COMPREHENSIVE PLAN TABLED
Wednesday, December 21st, 2005 -- 8:43 am
Posted by Riley Hebert-News Director
On a vote of 19-8 with two absent, the Clark County Board voted to delay action on the "Clark County Year 2025 Comprehensive Plan" until after the April county board elections.
In a show of public opposition that many commented hadn’t been seen at a County Board meeting in a long time – if ever – nearly 80 people showed up. The majority wore white tags simply reading “NO”. Others held signs equating the plan to “socialism”.
The planning process began around five years ago. At that time, 23 of the county’s 45 municipalities were involved, but that number dwindled to just 16 as anti-Smart Growth groups made political gains - especially on Town Boards.
There is state aid attached to each of the municipalities involved. It remains a point of contention between supporters and opponents of the process whether that money will have to be paid back to the state if no plan is adopted.
To qualify for the grant money, the county entered into a contract with the state; but there is disagreement whether completing the plan, or adopting the plan is needed to comply. Some have also questioned if the state Department of Administration would really demand money back as "Smart Growth" has become so controversial around the state.
The motion to table the ordinance until April was brought by Greenwood-area Supervisor Bob Rogstad, who also voiced a desire to schedule a referendum on the matter for the Spring elections.
After the vote, Planning, Zoning and Solid Waste Committee Chair Steve Amacher of Withee shook his head in apparent disgust. He told WCCN/WPKG after the meeting he was surprised by the outcome -especially seeing in May the board voted down a motion to suspend the planning process. He thought many of his colleagues backed away from a vote fearing retaliation at the ballot box in April.
"I've always know there were a number of people against it, but I thought we had enough (supervisors) supporting it," Amacher said. "With the election coming up, I think some people are afraid to committ."
The county will have to pay back around $195,000 in grant money if a plan is not adopted, Amacher said. "The grant money will be paid back if this is not passed. I know Supervisor Bob Rogstad doesn't like to believe that."
"We've checked more than once at the state level. People have gone to (State Senator) Zien and (Assemblman) Suder and they've been told - everyone's been told 'you will pay it back'."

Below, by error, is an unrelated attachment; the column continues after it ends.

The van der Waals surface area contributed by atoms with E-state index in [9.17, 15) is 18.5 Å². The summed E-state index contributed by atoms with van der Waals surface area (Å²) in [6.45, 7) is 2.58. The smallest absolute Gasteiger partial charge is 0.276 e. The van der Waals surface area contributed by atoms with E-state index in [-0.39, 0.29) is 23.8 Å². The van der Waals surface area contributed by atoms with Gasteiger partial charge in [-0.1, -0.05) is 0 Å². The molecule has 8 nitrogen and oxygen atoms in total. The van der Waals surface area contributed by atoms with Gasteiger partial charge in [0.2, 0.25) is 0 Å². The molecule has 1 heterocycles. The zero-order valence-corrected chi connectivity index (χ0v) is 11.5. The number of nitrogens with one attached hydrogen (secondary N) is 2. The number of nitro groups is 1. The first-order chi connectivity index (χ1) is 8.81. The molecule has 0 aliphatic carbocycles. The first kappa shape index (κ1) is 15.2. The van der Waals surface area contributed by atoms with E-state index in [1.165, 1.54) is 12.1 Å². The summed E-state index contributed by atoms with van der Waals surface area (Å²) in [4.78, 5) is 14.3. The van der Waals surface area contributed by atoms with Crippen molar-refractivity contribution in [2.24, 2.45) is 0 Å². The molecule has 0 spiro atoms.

It remains unclear if the state would grant another deadline extension, Amacher said.
Clark Palmer of the Neillsville-area has been the most recognizable opponent of Smart Growth and the county’s planning process. Over the past few years, he’s delivered speeches on the subject in nearly 30 counties around Wisconsin. He said the board’s action was a victory, but not the final battle in this years-long fight against what he believes is an “unconstitutional” process.
"Of course there's another election coming up soon and there have been a lot of filings against those that are for Comprehensive Planning," Palmer notes. "We believe the next time this comes up, this will be voted down. At worst, we think it will go to referendum."
"Comprehensive Planning and Smart Growth are allegedly two different things - that's what the people were told. However, the Year 2025 Comprehensive Plan says 'Clark County is the perfect place to practice Smart Growth'."
"This is an example of people inserting stuff into the plan without the backing of the people who allegedly worked on it," Palmer says.
Taking a more nuanced stand was County Board Chairman Wayne Hendrickson of Unity. Five years ago, Hendrickson voted in favor of initiating the planning process, but last night, he told WCCN/WPKG News he’d vote against the planning ordinance it if it were to come to a vote.
"When we started, I voted for it. All the citizens in the county that are not for it is pretty much what changed my mind," Hendrickson.
Hendrickson said after the meeting he would rather the plan be voted on, but he was one of 19 supervisors who voted to table it.
"I was going to vote "no" on it if we'd had a chance to vote on the plan," Hendrickson said.
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